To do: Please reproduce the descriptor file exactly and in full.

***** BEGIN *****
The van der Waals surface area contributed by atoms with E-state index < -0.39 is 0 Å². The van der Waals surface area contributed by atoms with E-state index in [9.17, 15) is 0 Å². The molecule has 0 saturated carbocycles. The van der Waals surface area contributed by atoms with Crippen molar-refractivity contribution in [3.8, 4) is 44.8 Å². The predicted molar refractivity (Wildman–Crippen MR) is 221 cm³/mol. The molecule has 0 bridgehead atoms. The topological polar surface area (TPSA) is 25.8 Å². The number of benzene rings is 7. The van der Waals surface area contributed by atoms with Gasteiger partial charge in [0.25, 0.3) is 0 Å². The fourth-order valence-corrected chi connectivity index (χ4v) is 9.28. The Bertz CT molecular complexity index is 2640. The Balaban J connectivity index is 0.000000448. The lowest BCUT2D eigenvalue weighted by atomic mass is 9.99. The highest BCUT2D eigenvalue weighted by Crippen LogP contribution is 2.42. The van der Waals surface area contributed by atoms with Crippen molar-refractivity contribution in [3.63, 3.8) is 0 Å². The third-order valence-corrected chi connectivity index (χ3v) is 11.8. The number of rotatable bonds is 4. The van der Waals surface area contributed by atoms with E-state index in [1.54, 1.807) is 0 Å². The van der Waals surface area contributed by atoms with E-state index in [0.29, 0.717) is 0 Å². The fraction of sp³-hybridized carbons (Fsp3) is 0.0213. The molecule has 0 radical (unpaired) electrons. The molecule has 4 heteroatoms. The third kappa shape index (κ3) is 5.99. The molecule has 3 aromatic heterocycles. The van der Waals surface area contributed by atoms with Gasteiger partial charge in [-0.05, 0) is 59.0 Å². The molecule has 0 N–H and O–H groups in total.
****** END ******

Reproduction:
The van der Waals surface area contributed by atoms with E-state index < -0.39 is 0 Å². The van der Waals surface area contributed by atoms with E-state index in [9.17, 15) is 0 Å². The molecule has 0 saturated carbocycles. The van der Waals surface area contributed by atoms with Crippen molar-refractivity contribution in [3.8, 4) is 44.8 Å². The predicted molar refractivity (Wildman–Crippen MR) is 221 cm³/mol. The molecule has 0 bridgehead atoms. The topological polar surface area (TPSA) is 25.8 Å². The number of benzene rings is 7. The van der Waals surface area contributed by atoms with Gasteiger partial charge in [0.25, 0.3) is 0 Å². The fourth-order valence-corrected chi connectivity index (χ4v) is 9.28. The Bertz CT molecular complexity index is 2640. The Balaban J connectivity index is 0.000000448. The lowest BCUT2D eigenvalue weighted by atomic mass is 9.99. The highest BCUT2D eigenvalue weighted by Crippen LogP contribution is 2.42. The van der Waals surface area contributed by atoms with Crippen molar-refractivity contribution in [3.63, 3.8) is 0 Å². The third-order valence-corrected chi connectivity index (χ3v) is 11.8. The number of rotatable bonds is 4. The van der Waals surface area contributed by atoms with E-state index in [1.54, 1.807) is 0 Å². The van der Waals surface area contributed by atoms with E-state index in [0.29, 0.717) is 0 Å². The fraction of sp³-hybridized carbons (Fsp3) is 0.0213. The molecule has 0 radical (unpaired) electrons. The molecule has 4 heteroatoms. The third kappa shape index (κ3) is 5.99. The molecule has 3 aromatic heterocycles. The van der Waals surface area contributed by atoms with Gasteiger partial charge in [-0.05, 0) is 59.0 Å². The molecule has 0 N–H and O–H groups in total.